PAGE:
COVID-19: Here’s a phase-by-phase look at how B.C. hopes to re-open parts of society

COVID-19: Here’s a phase-by-phase look at how B.C. hopes to re-open parts of society

It’s too soon to say exactly how certain sectors will be given the green light to re-open, and when

As health officials work to sort out the particulars around what specific industries and sectors will need to do in order to re-open safely, British Columbians have been given a high-level road map as to what will relaunch, and when.

Led by provincial health officer Dr. Bonnie Henry, the multi-phase plan which has been dubbed “the new normal” will rely on whether B.C. sees a required decrease in the number of new daily COVID-19 cases.

As long as British Columbians don’t let up on the basics – frequently washing hands, practising physical distancing, avoiding any non-essential trips, staying home when sick, and taking a careful approach to broadening social circles beyond those currently in their household – there has been much hope voiced by health officials that there could be overnight camping, movie theatres and other social activities returning in coming months.

“We need to have a slow and thoughtful reset, we do not want to undo all that we have done,” Henry said on Thursday (May 7).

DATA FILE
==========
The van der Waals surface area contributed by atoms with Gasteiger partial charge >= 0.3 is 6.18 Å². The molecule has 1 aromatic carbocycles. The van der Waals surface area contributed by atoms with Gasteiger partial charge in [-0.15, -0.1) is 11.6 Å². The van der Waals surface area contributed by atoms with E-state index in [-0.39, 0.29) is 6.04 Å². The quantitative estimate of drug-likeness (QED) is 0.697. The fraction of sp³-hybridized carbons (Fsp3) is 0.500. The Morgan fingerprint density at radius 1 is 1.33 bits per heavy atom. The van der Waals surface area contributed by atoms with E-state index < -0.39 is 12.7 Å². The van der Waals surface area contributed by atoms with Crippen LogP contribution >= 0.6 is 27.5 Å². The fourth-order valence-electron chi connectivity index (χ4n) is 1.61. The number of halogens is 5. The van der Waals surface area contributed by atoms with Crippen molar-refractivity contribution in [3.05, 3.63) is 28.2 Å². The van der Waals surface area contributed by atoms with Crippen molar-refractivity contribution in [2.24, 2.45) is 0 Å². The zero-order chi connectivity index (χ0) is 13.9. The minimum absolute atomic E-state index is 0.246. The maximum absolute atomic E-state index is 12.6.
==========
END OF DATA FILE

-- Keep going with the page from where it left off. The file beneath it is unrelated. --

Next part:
ALSO READ: Here’s what is considered an essential service in B.C.

The plan to re-open parts of B.C., curated by Henry and Health Minister Adrian Dix, will meet its first test in a few weeks, as the province moves to “Phase Two” with the re-opening of libraries, in-person counselling, restaurants and more.

Henry has made it clear that bans will be reintroduced if she sees a resurgence in cases.

Here’s a timeline of how the province plans to phase in various services.

Phase Two, mid-May:

Re-scheduling elective surgeries and other health services

Dix announced this week that health authorities have already started calling patients who were forced to reschedule an elective surgery due to hospital restrictions and so bed space remained open in case of a spike in COVID-19 cases.

Meanwhile, other medical services such as dentistry, physiotherapy, registered massage therapy and chiropractors will also be able to safely re-open. This includes physical therapy, speech therapy and similar services.

In-person counselling will also be able to resume under physical distancing protocols.

Hair salons and personal services

Welcome news for most: Salons, barber shops and other personal service establishments will be able to accept clients. The decision by health officials comes despite a growing petition signed by some stylists and barbers asking the province not to “single them out” by opening first.

Restaurants, cafes and pubs